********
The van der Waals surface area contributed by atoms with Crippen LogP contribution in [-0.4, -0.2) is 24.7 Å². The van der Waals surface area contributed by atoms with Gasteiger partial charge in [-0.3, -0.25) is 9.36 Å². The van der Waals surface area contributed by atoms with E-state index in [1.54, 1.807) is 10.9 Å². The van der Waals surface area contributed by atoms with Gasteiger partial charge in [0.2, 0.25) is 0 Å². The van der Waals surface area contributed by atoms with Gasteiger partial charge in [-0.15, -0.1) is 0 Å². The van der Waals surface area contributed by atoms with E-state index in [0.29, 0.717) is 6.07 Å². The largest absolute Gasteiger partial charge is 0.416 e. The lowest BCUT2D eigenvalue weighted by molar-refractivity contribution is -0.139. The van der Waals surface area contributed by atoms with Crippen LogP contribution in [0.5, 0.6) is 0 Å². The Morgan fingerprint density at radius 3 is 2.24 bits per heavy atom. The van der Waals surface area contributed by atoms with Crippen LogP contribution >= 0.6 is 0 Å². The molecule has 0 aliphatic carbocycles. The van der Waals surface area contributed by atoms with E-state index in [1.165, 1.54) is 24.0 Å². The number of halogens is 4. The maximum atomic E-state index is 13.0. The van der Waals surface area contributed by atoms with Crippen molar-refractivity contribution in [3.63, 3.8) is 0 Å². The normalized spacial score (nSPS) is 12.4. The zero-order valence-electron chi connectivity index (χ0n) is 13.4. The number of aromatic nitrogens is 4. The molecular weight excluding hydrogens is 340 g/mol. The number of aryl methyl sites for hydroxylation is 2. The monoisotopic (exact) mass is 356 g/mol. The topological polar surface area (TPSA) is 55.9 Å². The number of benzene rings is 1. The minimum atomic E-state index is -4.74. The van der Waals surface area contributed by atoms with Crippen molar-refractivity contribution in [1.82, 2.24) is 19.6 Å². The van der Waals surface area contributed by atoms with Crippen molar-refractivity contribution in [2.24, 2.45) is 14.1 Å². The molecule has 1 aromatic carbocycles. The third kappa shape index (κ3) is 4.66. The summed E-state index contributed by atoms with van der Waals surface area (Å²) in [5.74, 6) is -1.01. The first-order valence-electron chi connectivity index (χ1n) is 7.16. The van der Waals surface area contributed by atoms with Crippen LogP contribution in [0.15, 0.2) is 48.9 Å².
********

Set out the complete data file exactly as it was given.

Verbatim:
The van der Waals surface area contributed by atoms with Crippen LogP contribution in [-0.4, -0.2) is 24.7 Å². The van der Waals surface area contributed by atoms with Gasteiger partial charge in [-0.3, -0.25) is 9.36 Å². The van der Waals surface area contributed by atoms with E-state index in [1.54, 1.807) is 10.9 Å². The van der Waals surface area contributed by atoms with Gasteiger partial charge in [0.2, 0.25) is 0 Å². The van der Waals surface area contributed by atoms with Gasteiger partial charge in [-0.15, -0.1) is 0 Å². The van der Waals surface area contributed by atoms with E-state index in [0.29, 0.717) is 6.07 Å². The largest absolute Gasteiger partial charge is 0.416 e. The lowest BCUT2D eigenvalue weighted by molar-refractivity contribution is -0.139. The van der Waals surface area contributed by atoms with Crippen LogP contribution in [0.5, 0.6) is 0 Å². The Morgan fingerprint density at radius 3 is 2.24 bits per heavy atom. The van der Waals surface area contributed by atoms with Crippen LogP contribution >= 0.6 is 0 Å². The molecule has 0 aliphatic carbocycles. The van der Waals surface area contributed by atoms with E-state index in [1.165, 1.54) is 24.0 Å². The number of halogens is 4. The maximum atomic E-state index is 13.0. The van der Waals surface area contributed by atoms with Crippen molar-refractivity contribution in [3.63, 3.8) is 0 Å². The normalized spacial score (nSPS) is 12.4. The zero-order valence-electron chi connectivity index (χ0n) is 13.4. The number of aromatic nitrogens is 4. The molecular weight excluding hydrogens is 340 g/mol. The number of aryl methyl sites for hydroxylation is 2. The monoisotopic (exact) mass is 356 g/mol. The topological polar surface area (TPSA) is 55.9 Å². The number of benzene rings is 1. The minimum atomic E-state index is -4.74. The van der Waals surface area contributed by atoms with Crippen molar-refractivity contribution in [1.82, 2.24) is 19.6 Å². The van der Waals surface area contributed by atoms with Crippen molar-refractivity contribution in [2.24, 2.45) is 14.1 Å². The molecule has 1 aromatic carbocycles. The third kappa shape index (κ3) is 4.66. The summed E-state index contributed by atoms with van der Waals surface area (Å²) in [5.74, 6) is -1.01. The first-order valence-electron chi connectivity index (χ1n) is 7.16. The van der Waals surface area contributed by atoms with Crippen LogP contribution in [0.15, 0.2) is 48.9 Å².